How to Build Social Capital: Innovate Early and Often

Steve Rubel on Digital Communications

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Last week the Altimeter Group, run by former Forrester Research analyst Charlene Li, and online marketing firm Wetpaint released a study that analyzed the 100 most valuable brands (according to BusinessWeek/Interbrand) and how they engage across 11 different online social-media venues, including Facebook, Twitter and YouTube.

Steve Rubel
Photo: JC Bourcart
Steve Rubel is a marketing strategist and blogger. He is senior VP-director of insights at Edelman Digital.
The study was billed as creating an "engagement database" and ranked Starbucks No. 1, followed by Dell and eBay, based on their breadth and depth of social engagement. Google, Microsoft, Thomson Reuters, Nike, Amazon, SAP and Yahoo/Intel (a tie) round out the top 10.

What was eye-popping was the correlation they made between social engagement and financial performance. In my view there are a lot of factors that influence a company's financial performance, which makes such a correlation questionable. But good use of social media could be seen as a proxy for an innovative culture, eagerness to engage with consumers and take risks, a net positive for any business.

The bigger takeaway from the research is in examining how these companies were able to build their social networks. They all innovated early, often and, sometimes, incrementally. Consider that:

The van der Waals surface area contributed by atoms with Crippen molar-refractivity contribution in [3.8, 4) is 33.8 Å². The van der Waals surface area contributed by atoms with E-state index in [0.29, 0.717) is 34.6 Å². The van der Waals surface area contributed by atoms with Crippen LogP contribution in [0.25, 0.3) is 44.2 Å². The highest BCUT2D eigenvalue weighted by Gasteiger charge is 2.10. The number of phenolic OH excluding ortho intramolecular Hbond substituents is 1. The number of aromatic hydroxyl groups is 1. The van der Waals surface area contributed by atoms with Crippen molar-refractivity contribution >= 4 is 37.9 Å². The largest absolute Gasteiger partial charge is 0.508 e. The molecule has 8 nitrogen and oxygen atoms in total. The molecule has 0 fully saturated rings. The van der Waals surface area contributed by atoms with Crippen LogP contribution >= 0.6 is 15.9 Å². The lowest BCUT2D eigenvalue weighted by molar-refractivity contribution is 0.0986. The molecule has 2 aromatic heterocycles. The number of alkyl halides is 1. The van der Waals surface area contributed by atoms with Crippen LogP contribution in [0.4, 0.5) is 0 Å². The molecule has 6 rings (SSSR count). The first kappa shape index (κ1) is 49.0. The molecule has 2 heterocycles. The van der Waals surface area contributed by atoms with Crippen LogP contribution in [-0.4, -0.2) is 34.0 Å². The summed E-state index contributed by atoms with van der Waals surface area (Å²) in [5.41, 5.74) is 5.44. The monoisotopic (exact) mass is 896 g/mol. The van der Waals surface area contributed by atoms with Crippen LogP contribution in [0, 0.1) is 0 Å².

• Dell and Starbucks were some of the earliest adopters of corporate crowd-sourcing. They launched ambitious sites on's platform in 2007 and 2008, respectively.
  • Many embraced Twitter early and in innovative ways. EBay, for example, was the first to live-tweet earnings calls in 2008. Amazon started offering deals on Twitter back in 2007.
  • Several were quick to build out robust communities that connect customers and employees. Microsoft, for example, launched its inventive Channel 9 platform for developers back in 2004. It followed up with similar sites for other key stakeholders.
  • A few of these companies were among the first to let employees openly blog. "Microsofties" began blogging in the late 1990s. Yahoo and Google debuted corporate and product blogs in 2004.
  • Social capital goes to those who innovate early, often and with excellence -- and repeat this process over and over. That, to me, is what the research spells out.

    (Note: Starbucks, Microsoft and eBay are all clients of Edelman, my employer.)

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